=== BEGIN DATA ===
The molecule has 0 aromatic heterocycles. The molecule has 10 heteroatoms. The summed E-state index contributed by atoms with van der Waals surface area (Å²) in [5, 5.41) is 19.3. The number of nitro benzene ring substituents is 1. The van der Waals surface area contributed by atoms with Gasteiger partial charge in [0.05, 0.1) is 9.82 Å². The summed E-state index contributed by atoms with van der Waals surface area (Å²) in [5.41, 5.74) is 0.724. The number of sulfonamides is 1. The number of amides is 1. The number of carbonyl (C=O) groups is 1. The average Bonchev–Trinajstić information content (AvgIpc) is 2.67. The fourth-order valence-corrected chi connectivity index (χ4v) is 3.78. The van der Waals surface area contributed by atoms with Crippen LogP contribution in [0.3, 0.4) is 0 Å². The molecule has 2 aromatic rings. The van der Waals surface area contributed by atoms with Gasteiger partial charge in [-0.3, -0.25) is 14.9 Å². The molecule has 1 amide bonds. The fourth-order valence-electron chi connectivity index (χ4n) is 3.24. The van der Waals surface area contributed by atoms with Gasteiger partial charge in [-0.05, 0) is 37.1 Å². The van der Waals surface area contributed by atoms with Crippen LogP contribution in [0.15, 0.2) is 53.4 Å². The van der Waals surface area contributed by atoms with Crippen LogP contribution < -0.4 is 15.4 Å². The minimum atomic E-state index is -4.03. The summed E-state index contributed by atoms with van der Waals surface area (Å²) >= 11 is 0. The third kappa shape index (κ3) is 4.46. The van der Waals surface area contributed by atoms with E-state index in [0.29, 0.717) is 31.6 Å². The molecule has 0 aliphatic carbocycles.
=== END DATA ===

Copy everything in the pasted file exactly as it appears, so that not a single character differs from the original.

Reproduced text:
The molecule has 0 aromatic heterocycles. The molecule has 10 heteroatoms. The summed E-state index contributed by atoms with van der Waals surface area (Å²) in [5, 5.41) is 19.3. The number of nitro benzene ring substituents is 1. The van der Waals surface area contributed by atoms with Gasteiger partial charge in [0.05, 0.1) is 9.82 Å². The summed E-state index contributed by atoms with van der Waals surface area (Å²) in [5.41, 5.74) is 0.724. The number of sulfonamides is 1. The number of amides is 1. The number of carbonyl (C=O) groups is 1. The average Bonchev–Trinajstić information content (AvgIpc) is 2.67. The fourth-order valence-corrected chi connectivity index (χ4v) is 3.78. The van der Waals surface area contributed by atoms with Crippen LogP contribution in [0.3, 0.4) is 0 Å². The molecule has 2 aromatic rings. The van der Waals surface area contributed by atoms with Gasteiger partial charge in [-0.3, -0.25) is 14.9 Å². The molecule has 1 amide bonds. The fourth-order valence-electron chi connectivity index (χ4n) is 3.24. The van der Waals surface area contributed by atoms with Gasteiger partial charge in [-0.05, 0) is 37.1 Å². The van der Waals surface area contributed by atoms with Crippen LogP contribution in [0.15, 0.2) is 53.4 Å². The van der Waals surface area contributed by atoms with Crippen LogP contribution < -0.4 is 15.4 Å². The minimum atomic E-state index is -4.03. The summed E-state index contributed by atoms with van der Waals surface area (Å²) >= 11 is 0. The third kappa shape index (κ3) is 4.46. The van der Waals surface area contributed by atoms with E-state index in [0.29, 0.717) is 31.6 Å². The molecule has 0 aliphatic carbocycles.